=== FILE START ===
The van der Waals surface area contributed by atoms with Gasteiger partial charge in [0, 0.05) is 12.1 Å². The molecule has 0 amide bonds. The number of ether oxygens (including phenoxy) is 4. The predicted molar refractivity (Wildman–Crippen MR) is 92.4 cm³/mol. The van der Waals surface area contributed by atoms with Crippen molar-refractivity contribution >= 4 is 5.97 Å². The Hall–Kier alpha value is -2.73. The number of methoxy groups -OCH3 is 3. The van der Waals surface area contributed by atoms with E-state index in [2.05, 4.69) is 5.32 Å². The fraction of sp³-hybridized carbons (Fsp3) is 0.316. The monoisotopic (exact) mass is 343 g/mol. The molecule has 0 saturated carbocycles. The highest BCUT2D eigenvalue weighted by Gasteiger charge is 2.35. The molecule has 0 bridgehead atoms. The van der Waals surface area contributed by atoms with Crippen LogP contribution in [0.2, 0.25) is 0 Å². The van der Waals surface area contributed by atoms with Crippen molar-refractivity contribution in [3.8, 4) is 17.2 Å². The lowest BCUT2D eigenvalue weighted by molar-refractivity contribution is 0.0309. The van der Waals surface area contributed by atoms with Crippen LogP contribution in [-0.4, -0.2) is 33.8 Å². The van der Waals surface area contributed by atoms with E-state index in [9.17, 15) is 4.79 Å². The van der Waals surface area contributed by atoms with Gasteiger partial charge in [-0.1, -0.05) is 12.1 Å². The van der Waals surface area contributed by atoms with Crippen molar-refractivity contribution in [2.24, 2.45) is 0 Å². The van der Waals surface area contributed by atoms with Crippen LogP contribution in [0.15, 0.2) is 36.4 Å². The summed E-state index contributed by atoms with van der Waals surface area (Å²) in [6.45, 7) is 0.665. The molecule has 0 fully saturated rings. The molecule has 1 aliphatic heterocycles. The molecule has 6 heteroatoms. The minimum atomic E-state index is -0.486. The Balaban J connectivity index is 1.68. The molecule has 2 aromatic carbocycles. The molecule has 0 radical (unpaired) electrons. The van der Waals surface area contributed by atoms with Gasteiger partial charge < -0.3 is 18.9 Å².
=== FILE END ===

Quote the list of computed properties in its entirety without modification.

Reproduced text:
The van der Waals surface area contributed by atoms with Gasteiger partial charge in [0, 0.05) is 12.1 Å². The molecule has 0 amide bonds. The number of ether oxygens (including phenoxy) is 4. The predicted molar refractivity (Wildman–Crippen MR) is 92.4 cm³/mol. The van der Waals surface area contributed by atoms with Crippen molar-refractivity contribution >= 4 is 5.97 Å². The Hall–Kier alpha value is -2.73. The number of methoxy groups -OCH3 is 3. The van der Waals surface area contributed by atoms with E-state index in [2.05, 4.69) is 5.32 Å². The fraction of sp³-hybridized carbons (Fsp3) is 0.316. The monoisotopic (exact) mass is 343 g/mol. The molecule has 0 saturated carbocycles. The highest BCUT2D eigenvalue weighted by Gasteiger charge is 2.35. The molecule has 0 bridgehead atoms. The van der Waals surface area contributed by atoms with Crippen LogP contribution in [0.2, 0.25) is 0 Å². The van der Waals surface area contributed by atoms with Crippen molar-refractivity contribution in [3.8, 4) is 17.2 Å². The lowest BCUT2D eigenvalue weighted by molar-refractivity contribution is 0.0309. The van der Waals surface area contributed by atoms with Crippen LogP contribution in [-0.4, -0.2) is 33.8 Å². The van der Waals surface area contributed by atoms with E-state index in [9.17, 15) is 4.79 Å². The van der Waals surface area contributed by atoms with Gasteiger partial charge in [-0.1, -0.05) is 12.1 Å². The van der Waals surface area contributed by atoms with Crippen molar-refractivity contribution in [2.24, 2.45) is 0 Å². The van der Waals surface area contributed by atoms with Crippen LogP contribution in [0.15, 0.2) is 36.4 Å². The summed E-state index contributed by atoms with van der Waals surface area (Å²) in [6.45, 7) is 0.665. The molecule has 0 fully saturated rings. The molecule has 1 aliphatic heterocycles. The molecule has 6 heteroatoms. The minimum atomic E-state index is -0.486. The Balaban J connectivity index is 1.68. The molecule has 2 aromatic carbocycles. The molecule has 0 radical (unpaired) electrons. The van der Waals surface area contributed by atoms with Gasteiger partial charge < -0.3 is 18.9 Å².